> > define the interpretation of those constructs, as SMIL and SVG do for
> > colours, SVG for transform and for some complex list constructs like
> > stroke-dasharray (the animation value lists can have different length,
> > but because SVG defines how to interprete these lists as pattern, it is
> > possible to construct a representation, that is interpolable).
>
> Sure.
>
> >> And as a specific example to guide discussion, if you use SMIL to
> >> animate line-height, what should happen?
> >
> > This is a CSS property.
>
> Yes, indeed.  I'm largely interested in the attributeType="CSS" case,
> since that's what the discussion is about.
>
> > The CSS recommendation (or another using this property as well)
> > has to define whether this is animatable or not.
>
> Sure.  Say it is.  What should the behavior be when trying to animate it
> from "1" to "2", given that line-height accepts both numbers and lengths
> and they mean _different_ things?
>

In detail, we can have this choice:
normal | <number> | <length> | <percentage> | inherit
therefore here 2px is not the same as 2.
Well, this is an indication, that if this property is ever needed in SVG,
the SVG WG has to be pretty careful to avoid unintended nonsense ;o)
textArea from SVG tiny 1.2 has no such property, therefore currently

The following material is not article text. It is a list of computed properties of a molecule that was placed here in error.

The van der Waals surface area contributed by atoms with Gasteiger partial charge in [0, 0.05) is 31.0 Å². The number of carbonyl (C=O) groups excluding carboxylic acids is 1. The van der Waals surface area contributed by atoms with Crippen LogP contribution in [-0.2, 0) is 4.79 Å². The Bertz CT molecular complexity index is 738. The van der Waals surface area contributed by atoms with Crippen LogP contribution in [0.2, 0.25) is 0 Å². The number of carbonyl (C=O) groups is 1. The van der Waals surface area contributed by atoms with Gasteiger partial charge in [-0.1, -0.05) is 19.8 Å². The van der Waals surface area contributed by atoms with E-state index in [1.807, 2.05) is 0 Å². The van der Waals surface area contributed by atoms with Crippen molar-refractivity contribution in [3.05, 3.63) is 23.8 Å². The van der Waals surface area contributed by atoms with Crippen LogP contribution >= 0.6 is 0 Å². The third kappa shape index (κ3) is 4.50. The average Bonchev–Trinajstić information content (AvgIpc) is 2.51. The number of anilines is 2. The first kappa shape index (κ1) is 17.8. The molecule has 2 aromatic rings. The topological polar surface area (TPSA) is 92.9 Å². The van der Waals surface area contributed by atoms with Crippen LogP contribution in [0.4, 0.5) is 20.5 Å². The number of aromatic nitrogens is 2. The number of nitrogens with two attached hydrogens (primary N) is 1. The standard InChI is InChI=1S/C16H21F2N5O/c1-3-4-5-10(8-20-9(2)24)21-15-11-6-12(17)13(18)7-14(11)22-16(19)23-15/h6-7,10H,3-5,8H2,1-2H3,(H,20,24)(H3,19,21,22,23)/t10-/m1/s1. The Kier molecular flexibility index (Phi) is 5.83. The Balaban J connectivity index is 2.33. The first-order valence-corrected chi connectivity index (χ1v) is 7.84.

a problem outside of SVG ;o)

A solution could be for example to require to transform this
to some intrinsic line-height unit before animation and if required
do the presentation with an appropriate unit added again.
Obviously an author always has to use a unit for a length for this
property.

SMIL itself does not claim, that 2px is the same as 2.
To be able to animate values="2;2px;2%" continuously, 
something outside of SMIL is required to get the same unit
for all values to calculate the animation effect.
Without additional information from the host language, 
SMIL animation falls back to calcMode discrete, 
no continuous animation.
There is no built-in wisdom about what the values items
mean. This can be seen as an advantage too - if one 
manages to feed the SMIL animation machine with numbers 
or lists of numbers, the procedure inside is always the same
(for paced animations one has to feed some distance function
information as well).

In SVG the determination of the correct calcMode is already a 
problem with the overloaded fill and stroke properties. 
For something like values="black; yellow; red; url(#id);none" only
calcMode discrete is possible. And because these properties are
overloaded, the viewer has to analyse the values attribute carefully
to get the calcMode correct right from the begin of the animation,
because for many people it can be pretty important, that 
values="black; yellow; red" can result in a continuous animation
- an SVG specific problem - and it does not even need units for
some fun ;o)


Olaf



 
Received on Wednesday, 9 June 2010 18:26:40 GMT